Nurses with Children's Minnesota will vote Thursday whether to authorize a strike at the organization's two Twin Cities hospitals amid a contract dispute over health benefits.

The vote would be the first in the 2019 bargaining cycle as nurses negotiate new contracts with the major Twin Cities hospitals, a group that includes the Allina, Children's, Fairview and HealthEast systems, as well as Methodist Hospital in St. Louis Park and North Memorial Medical Center in Robbinsdale.

Union negotiators at Children's say nurses are frustrated over the hospital's cost-shifting, which is making traditional health insurance increasingly expensive and pushing nurses into high-deductible plans with less generous benefits.

"They're pricing us out of the better insurance," said Elaina Hane, a pediatric intensive care nurse and part of the Minnesota Nurses Association negotiating team with Children's.

Technically, the nurses are voting on the most recent contract terms offered by Children's, but it is essentially a strike vote because the union hasn't agreed to several of those terms, including pay raises.

Children's officials said they were surprised and disappointed by the strike vote because the two sides had reached agreements on other contract terms.

"Strike votes normally do not occur until the parties have exhausted their efforts to reach a mutual agreement. We are not at that point," said Katie Penson, Children's senior director of clinical services, critical care.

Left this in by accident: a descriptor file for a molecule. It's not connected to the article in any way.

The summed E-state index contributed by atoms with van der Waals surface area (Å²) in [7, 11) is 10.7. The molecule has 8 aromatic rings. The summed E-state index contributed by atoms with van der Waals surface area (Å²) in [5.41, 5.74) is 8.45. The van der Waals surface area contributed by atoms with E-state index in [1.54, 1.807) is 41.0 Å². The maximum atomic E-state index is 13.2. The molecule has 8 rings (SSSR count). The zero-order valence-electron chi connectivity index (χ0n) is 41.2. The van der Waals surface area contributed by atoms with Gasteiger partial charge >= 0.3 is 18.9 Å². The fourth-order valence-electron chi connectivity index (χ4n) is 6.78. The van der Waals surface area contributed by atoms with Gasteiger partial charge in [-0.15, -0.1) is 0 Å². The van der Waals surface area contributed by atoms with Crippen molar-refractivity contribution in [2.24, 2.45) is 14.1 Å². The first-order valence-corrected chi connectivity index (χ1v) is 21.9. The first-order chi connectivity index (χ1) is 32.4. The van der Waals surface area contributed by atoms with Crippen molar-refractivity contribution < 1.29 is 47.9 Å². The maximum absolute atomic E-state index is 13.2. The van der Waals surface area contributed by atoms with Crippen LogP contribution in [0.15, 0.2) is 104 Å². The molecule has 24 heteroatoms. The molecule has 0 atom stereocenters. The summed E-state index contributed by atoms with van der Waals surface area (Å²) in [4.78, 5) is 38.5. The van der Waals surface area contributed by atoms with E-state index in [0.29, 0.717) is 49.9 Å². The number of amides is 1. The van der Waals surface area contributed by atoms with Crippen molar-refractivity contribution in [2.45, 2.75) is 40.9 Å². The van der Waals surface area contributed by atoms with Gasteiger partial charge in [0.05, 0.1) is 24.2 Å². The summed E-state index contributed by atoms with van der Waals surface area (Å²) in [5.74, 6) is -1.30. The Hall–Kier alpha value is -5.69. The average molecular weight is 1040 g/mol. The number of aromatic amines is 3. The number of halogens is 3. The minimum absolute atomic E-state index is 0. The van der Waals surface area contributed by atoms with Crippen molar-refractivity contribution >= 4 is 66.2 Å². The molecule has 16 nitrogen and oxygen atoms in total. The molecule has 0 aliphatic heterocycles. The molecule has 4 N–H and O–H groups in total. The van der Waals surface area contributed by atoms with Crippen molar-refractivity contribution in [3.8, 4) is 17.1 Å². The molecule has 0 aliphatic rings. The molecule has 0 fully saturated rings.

A "no" vote on the contract would give the Children's nurses the authority to strike, but no dates have been set. Negotiations continue Friday.

Whether the vote could influence talks at other hospitals is unclear. None of the bargaining units have reached agreements over wages, but they have made progress in other areas, including provisions to protect and support nurses who are victims of workplace violence.

A showdown over health coverage evokes memories of 2016, when nurses at Allina hospitals twice went on strike seeking to preserve their insurance benefits, which they argued were necessary given the high rate of injuries on the job.

Hane said Children's nurses, despite caring for minors, are prone to the same pains and strains as other caregivers. "There's a lot of nurses that end up having knees replaced or shoulders fixed," she said.

The nurses' health insurance options are the same offered to other Children's employees, so hospital leaders are reluctant to make changes. The union has asked for a three-year freeze on premium costs.

Penson acknowledged that premiums have risen sharply for the plan with the most generous benefits but said that's because the plan's deductibles and benefit levels have remained the same for years.

"Children's ... still pays the lion's share of costs for this plan and the two other available plans," she said.

Hane said the total cost of insuring a family under that plan has increased 33% over nine years, but the cost to employees has increased 132%, while the cost to the employer has increased only 8%.